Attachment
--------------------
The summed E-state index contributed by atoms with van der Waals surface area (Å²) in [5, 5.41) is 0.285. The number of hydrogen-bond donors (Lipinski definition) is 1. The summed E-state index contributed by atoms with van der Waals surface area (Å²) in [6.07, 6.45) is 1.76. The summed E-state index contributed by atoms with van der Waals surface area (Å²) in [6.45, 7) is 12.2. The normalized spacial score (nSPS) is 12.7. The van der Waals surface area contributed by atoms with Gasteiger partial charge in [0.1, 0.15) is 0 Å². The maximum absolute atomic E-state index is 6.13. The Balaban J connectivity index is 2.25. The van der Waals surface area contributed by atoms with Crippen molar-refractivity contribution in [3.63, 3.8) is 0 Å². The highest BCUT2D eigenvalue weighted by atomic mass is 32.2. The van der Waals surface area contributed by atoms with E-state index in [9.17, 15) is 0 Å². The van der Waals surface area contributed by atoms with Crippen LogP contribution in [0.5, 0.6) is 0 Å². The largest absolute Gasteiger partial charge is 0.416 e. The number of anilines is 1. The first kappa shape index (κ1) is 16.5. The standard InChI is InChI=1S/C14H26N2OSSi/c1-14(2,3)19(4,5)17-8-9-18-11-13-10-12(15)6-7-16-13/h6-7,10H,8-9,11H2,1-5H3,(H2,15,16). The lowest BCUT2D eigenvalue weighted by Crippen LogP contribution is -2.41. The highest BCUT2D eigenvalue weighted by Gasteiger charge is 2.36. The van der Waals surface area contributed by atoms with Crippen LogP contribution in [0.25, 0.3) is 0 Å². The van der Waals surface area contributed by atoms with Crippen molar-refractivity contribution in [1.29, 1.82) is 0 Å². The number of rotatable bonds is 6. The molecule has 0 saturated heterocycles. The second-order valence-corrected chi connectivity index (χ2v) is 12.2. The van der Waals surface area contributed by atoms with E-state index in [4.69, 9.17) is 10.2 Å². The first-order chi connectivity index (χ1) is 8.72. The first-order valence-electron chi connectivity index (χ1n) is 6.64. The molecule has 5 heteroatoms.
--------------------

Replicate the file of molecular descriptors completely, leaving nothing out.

The summed E-state index contributed by atoms with van der Waals surface area (Å²) in [5, 5.41) is 0.285. The number of hydrogen-bond donors (Lipinski definition) is 1. The summed E-state index contributed by atoms with van der Waals surface area (Å²) in [6.07, 6.45) is 1.76. The summed E-state index contributed by atoms with van der Waals surface area (Å²) in [6.45, 7) is 12.2. The normalized spacial score (nSPS) is 12.7. The van der Waals surface area contributed by atoms with Gasteiger partial charge in [0.1, 0.15) is 0 Å². The maximum absolute atomic E-state index is 6.13. The Balaban J connectivity index is 2.25. The van der Waals surface area contributed by atoms with Crippen molar-refractivity contribution in [3.63, 3.8) is 0 Å². The highest BCUT2D eigenvalue weighted by atomic mass is 32.2. The van der Waals surface area contributed by atoms with E-state index in [9.17, 15) is 0 Å². The van der Waals surface area contributed by atoms with Crippen LogP contribution in [0.5, 0.6) is 0 Å². The largest absolute Gasteiger partial charge is 0.416 e. The number of anilines is 1. The first kappa shape index (κ1) is 16.5. The standard InChI is InChI=1S/C14H26N2OSSi/c1-14(2,3)19(4,5)17-8-9-18-11-13-10-12(15)6-7-16-13/h6-7,10H,8-9,11H2,1-5H3,(H2,15,16). The lowest BCUT2D eigenvalue weighted by Crippen LogP contribution is -2.41. The highest BCUT2D eigenvalue weighted by Gasteiger charge is 2.36. The van der Waals surface area contributed by atoms with Crippen LogP contribution in [0.25, 0.3) is 0 Å². The van der Waals surface area contributed by atoms with Crippen molar-refractivity contribution in [1.29, 1.82) is 0 Å². The number of rotatable bonds is 6. The molecule has 0 saturated heterocycles. The second-order valence-corrected chi connectivity index (χ2v) is 12.2. The van der Waals surface area contributed by atoms with E-state index in [4.69, 9.17) is 10.2 Å². The first-order chi connectivity index (χ1) is 8.72. The first-order valence-electron chi connectivity index (χ1n) is 6.64. The molecule has 5 heteroatoms.